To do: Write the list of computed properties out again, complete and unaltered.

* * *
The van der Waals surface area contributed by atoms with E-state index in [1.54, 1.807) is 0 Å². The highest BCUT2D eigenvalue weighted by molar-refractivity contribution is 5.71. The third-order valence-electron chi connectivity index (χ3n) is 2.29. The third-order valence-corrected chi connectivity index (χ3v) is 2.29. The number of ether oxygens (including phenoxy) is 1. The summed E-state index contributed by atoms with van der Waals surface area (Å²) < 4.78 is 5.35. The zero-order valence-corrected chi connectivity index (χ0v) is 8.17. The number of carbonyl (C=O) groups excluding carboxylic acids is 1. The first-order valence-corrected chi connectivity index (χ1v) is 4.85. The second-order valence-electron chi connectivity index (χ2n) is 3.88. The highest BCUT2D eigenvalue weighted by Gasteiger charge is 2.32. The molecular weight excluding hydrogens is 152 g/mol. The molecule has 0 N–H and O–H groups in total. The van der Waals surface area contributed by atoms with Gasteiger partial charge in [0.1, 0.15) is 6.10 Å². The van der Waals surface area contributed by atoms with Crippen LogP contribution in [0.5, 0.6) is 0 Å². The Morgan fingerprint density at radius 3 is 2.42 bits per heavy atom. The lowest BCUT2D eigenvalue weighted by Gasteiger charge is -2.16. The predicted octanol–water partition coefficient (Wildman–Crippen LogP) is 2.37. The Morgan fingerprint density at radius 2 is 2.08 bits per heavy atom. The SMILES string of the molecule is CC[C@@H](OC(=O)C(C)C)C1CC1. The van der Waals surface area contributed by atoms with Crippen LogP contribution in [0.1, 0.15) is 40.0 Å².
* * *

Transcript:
The van der Waals surface area contributed by atoms with E-state index in [1.54, 1.807) is 0 Å². The highest BCUT2D eigenvalue weighted by molar-refractivity contribution is 5.71. The third-order valence-electron chi connectivity index (χ3n) is 2.29. The third-order valence-corrected chi connectivity index (χ3v) is 2.29. The number of ether oxygens (including phenoxy) is 1. The summed E-state index contributed by atoms with van der Waals surface area (Å²) < 4.78 is 5.35. The zero-order valence-corrected chi connectivity index (χ0v) is 8.17. The number of carbonyl (C=O) groups excluding carboxylic acids is 1. The first-order valence-corrected chi connectivity index (χ1v) is 4.85. The second-order valence-electron chi connectivity index (χ2n) is 3.88. The highest BCUT2D eigenvalue weighted by Gasteiger charge is 2.32. The molecular weight excluding hydrogens is 152 g/mol. The molecule has 0 N–H and O–H groups in total. The van der Waals surface area contributed by atoms with Gasteiger partial charge in [0.1, 0.15) is 6.10 Å². The van der Waals surface area contributed by atoms with Crippen LogP contribution in [0.5, 0.6) is 0 Å². The Morgan fingerprint density at radius 3 is 2.42 bits per heavy atom. The lowest BCUT2D eigenvalue weighted by Gasteiger charge is -2.16. The predicted octanol–water partition coefficient (Wildman–Crippen LogP) is 2.37. The Morgan fingerprint density at radius 2 is 2.08 bits per heavy atom. The SMILES string of the molecule is CC[C@@H](OC(=O)C(C)C)C1CC1. The van der Waals surface area contributed by atoms with Crippen LogP contribution in [0.1, 0.15) is 40.0 Å².